A report on the "health" of democracies across the world has criticised India for "discriminatory actions" against minorities in the world's largest democracy. India’s overall score dropped to 71 in 2020, compared to 75 in 2019. It, however, does not include Kashmir, which is rated separately, and carries a score of only 28 out of 100. Pakistan, Bangladesh and Sri Lanka have scores of 38, 39 and 58 respectively. China is ranked 10. Titled “A Leaderless Struggle for Democracy,” the report was prepared by Freedom House, a government funded NGO in the US
  1. It mentions several key points, including the abrogation of article 370 and internet shutdown in Kashmir, suppression of protests, controversial citizen register in Assam, threat to freedom of expression and the citizenship amendment act (CAA), as reasons behind “alarming setbacks to Indian democracy.”
  2. The report, which studied 195 nations and 15 territories over the past year, uses 25 indicators, which together carry a total score of 100. The country’s most notable drop has been in terms of civil liberties, which is the largest decline among the 25 most populous democracies.
  3. Indicators used to study a democracy’s health is based on the Universal Declaration of Human Rights and include electoral processes, political processes and pluralism, functioning of government, freedom of expression and belief, association and organisational rights, rule of law, personal autonomy and individual rights.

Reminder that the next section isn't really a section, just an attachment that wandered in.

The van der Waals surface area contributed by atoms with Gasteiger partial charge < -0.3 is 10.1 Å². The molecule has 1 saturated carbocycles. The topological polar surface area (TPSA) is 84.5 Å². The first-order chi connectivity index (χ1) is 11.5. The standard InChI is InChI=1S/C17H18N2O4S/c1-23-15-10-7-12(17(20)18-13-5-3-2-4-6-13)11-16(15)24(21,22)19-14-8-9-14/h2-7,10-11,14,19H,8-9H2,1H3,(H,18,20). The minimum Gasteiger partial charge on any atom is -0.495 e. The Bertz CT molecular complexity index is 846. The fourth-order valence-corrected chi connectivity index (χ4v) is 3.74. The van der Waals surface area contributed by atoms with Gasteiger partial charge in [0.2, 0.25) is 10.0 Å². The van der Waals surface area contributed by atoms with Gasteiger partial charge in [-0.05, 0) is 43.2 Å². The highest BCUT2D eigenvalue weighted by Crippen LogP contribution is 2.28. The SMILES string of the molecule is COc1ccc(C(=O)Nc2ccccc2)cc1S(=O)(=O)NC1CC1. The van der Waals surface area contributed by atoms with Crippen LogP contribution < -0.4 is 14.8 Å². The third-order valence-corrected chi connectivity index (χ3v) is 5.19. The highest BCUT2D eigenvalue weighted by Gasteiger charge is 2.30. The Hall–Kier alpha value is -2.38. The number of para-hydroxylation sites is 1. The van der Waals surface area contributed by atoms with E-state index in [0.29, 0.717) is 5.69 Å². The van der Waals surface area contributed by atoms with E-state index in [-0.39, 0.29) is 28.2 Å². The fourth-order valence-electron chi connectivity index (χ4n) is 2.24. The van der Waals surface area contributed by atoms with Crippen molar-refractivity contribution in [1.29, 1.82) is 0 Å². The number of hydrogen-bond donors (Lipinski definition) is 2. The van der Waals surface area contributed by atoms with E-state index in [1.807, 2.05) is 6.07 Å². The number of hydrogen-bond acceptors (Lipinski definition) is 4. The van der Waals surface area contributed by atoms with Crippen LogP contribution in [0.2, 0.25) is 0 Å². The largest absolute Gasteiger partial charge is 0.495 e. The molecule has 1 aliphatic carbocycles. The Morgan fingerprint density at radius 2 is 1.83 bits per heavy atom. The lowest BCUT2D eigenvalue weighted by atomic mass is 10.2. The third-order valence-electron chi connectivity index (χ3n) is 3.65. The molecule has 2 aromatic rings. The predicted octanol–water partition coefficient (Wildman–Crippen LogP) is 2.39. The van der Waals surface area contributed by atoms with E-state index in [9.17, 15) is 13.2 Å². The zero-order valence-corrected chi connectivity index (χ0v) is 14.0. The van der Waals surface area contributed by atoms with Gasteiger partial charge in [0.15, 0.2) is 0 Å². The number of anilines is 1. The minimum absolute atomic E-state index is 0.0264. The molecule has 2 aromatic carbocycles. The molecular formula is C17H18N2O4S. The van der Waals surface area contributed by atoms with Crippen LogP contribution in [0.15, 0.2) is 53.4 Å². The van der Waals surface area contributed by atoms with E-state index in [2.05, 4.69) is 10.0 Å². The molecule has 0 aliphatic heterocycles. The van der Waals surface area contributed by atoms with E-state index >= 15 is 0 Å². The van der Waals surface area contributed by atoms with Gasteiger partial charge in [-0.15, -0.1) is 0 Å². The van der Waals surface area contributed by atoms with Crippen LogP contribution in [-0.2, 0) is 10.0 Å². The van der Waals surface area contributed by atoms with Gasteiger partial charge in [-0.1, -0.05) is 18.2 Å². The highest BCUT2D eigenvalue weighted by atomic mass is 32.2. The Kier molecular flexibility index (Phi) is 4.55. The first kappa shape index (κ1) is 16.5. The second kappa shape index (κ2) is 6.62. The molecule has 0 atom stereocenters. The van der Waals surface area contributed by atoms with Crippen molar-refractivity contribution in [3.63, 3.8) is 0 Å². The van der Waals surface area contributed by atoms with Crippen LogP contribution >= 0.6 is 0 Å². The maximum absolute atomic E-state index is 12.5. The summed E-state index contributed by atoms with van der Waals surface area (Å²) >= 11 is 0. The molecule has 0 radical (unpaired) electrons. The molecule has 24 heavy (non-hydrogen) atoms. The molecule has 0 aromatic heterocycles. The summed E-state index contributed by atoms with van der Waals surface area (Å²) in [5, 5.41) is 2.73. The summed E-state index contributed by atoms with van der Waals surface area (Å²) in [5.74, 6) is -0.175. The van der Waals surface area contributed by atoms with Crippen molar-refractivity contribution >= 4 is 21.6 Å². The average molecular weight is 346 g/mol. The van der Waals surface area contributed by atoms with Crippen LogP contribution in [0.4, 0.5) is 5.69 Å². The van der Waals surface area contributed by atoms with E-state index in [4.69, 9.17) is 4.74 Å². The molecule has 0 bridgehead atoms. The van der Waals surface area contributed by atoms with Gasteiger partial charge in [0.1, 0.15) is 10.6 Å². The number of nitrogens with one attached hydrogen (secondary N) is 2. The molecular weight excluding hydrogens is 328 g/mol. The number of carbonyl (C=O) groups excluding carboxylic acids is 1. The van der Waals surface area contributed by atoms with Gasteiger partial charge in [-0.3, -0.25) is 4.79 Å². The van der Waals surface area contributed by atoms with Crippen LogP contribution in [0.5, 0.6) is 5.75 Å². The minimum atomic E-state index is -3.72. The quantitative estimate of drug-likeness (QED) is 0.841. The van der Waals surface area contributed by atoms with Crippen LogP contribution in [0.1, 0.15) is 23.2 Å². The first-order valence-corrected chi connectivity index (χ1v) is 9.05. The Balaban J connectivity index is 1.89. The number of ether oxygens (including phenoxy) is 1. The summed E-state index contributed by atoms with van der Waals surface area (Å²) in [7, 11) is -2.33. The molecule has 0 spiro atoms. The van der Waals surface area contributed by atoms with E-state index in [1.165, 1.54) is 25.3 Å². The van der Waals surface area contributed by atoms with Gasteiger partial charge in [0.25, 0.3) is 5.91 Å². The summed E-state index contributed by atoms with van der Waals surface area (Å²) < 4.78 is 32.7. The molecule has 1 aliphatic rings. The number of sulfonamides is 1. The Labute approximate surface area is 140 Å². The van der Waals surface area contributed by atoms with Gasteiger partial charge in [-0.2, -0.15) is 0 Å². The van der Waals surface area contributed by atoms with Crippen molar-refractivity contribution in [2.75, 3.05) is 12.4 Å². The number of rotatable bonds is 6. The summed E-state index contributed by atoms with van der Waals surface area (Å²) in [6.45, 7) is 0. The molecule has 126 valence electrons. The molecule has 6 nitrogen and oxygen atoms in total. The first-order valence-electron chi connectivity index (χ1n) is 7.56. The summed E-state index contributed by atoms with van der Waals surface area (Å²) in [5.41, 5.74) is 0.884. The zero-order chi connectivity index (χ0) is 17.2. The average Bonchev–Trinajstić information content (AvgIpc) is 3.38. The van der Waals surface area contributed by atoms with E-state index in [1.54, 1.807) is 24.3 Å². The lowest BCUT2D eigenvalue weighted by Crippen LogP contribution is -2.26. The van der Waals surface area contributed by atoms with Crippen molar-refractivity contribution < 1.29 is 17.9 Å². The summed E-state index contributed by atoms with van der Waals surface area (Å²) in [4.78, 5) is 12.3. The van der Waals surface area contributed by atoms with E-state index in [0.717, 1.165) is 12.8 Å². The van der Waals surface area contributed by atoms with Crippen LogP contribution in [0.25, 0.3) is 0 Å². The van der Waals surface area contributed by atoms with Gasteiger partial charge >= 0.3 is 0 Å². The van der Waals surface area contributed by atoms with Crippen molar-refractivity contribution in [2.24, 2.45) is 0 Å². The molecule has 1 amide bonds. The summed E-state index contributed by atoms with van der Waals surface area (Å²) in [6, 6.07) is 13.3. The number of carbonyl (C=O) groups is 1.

4. Commenting on Kashmir, the report states that “its status declined from ‘Partly Free to Not Free’ due to the Indian government’s abrupt revocation of the region’s autonomy, the postponement or elimination of legislative elections, and a security crackdown that sharply curtailed civil liberties and included mass arrests of local politicians and activists.”
  5. The report acknowledges that India “continues to earn a Free rating and held successful elections last spring”, but adds that the present government has distanced itself from the country’s founding commitments to pluralism and individual rights, without which democracy cannot long survive.”